Chad, you know South Dakota as well as anyone, so what are some of your other favorite backroad drives? Maybe places that aren't well-traveled, but should be?
11:27 am - Mon, November 7 2011
Chad Coppess said:
Thanks everyone.

John - Sage Creek Road in Badlands National Park, all of the gravel roads in the central Black Hills around Deerfield, Rochford, Mystic and south of there, Highway 71 south of Hot Springs, Highway 26 from Redfield through Polo, there are a lot of them!
04:02 am - Wed, November 9 2011
Myrna Hunhoff said:
Chad,

Great photos! Makes me want to go get in my car and travel the back roads do sd!
09:40 am - Tue, January 15 2013
I'm happy to have found this page. I'm thinking of a photo trip this summer, and this is one road I'd like to discover. I have about a dozen cities I'll be researching, but if you have any other leads, I'd like to hear about them. Thanks.

Richard

Work on deviantART: http://richardbublitz.deviantart.com
05:36 pm - Sat, May 17 2014
Kellie Koletzky said:
I just found photos from my grandma's photo album of when she taught school at Capa in 1925/1926 of the town if anyone is interested in them.
05:40 am - Sat, June 7 2014
Marilyn Burch said:
I don't have a web site. I drove through Capa recently on vacation and fell in love with it. if possible would you email me the photos?
10:25 am - Sat, September 12 2015
Sherilyn Bosch said:
We stopped in Capa on September 7th, 2015. Great photo opportunities!! We didn't see Phil...and I must admit we wondered if he was still alive and well. It looked like the pickup in his yard had current plates but I couldn't tell for sure. The prairie dogs sent up a loud chattering alarm as we got out for our first walk in Capa...at the hotel. They wouldn't stay out of their holes near us but they, or different ones, would pop up further away to watch us and continue to chatter!! The roof of the church has pretty much collapsed now...only the front and back of the church still stand. But you could still see the arched window tops in the rubble. We all wished we had more time to continue on the road but after finding a nearby cemetery, and photographing all the graves I could find for Find a Grave, we had to continue back to the highway and head for home. I'll be back though!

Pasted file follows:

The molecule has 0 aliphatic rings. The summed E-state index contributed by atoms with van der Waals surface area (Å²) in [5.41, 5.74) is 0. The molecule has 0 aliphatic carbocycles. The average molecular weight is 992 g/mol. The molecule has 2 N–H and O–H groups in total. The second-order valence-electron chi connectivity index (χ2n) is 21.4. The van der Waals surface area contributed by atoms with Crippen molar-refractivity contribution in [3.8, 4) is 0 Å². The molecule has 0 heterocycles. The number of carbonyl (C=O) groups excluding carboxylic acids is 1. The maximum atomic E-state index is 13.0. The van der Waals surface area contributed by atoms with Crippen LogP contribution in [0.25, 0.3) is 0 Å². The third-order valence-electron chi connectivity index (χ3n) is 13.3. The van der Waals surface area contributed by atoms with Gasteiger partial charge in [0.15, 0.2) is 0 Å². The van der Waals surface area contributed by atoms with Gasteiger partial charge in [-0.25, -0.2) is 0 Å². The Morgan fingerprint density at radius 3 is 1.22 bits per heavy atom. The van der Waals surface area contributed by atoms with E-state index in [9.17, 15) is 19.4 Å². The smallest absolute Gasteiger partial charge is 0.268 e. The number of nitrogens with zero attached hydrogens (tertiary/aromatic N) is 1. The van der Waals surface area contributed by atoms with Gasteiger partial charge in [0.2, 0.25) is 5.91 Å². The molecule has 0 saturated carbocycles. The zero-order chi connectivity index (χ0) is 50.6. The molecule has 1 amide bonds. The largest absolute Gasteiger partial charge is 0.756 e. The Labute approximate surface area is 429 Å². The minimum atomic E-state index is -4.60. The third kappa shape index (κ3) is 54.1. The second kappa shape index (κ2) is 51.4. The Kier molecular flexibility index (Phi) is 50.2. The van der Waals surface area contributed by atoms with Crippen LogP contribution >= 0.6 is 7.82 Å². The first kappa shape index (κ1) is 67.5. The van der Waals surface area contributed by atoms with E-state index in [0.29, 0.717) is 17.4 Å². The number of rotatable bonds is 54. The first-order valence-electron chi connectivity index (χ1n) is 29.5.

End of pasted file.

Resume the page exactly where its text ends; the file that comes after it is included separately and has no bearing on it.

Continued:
12:39 pm - Thu, November 19 2015
My mother was born in Capa in 1912. Her father, Ary Byl (sometimes misspelled as Bly on some SD history sites) was postmaster in 1913 and published the town's newspaper, "The Capa Hustler." He worked out of the hotel, which I understand is still sort of standing! The family left for Grand Rapids, Michigan, around 1918. I loved your photos. Some day perhaps I'll get to see this beautiful pace in person.
06:22 pm - Wed, May 11 2016
Larry decker said:
The Bad River Road is one of my absolute favorite routes nationwide. Yes, it is gravel, or at least it was when I last traveled it 25 years ago. I can't help but remember one time when I was a youngster of about 27 or so, and I was on my way from Aberdeen to Rapid City with my girlfriend. She kept saying 'what are we doing out here? Where are we going?' I assured her I wasn't going to leave her out there, it was just a detour to see what was there. Beautiful country. And you will most likely be alone.

Share your thoughts, post a comment to this story:

Your Name:
Your Email Address:  
Your Website:
Comment:  
2000 characters remaining
Captcha
Web Design by LVSYS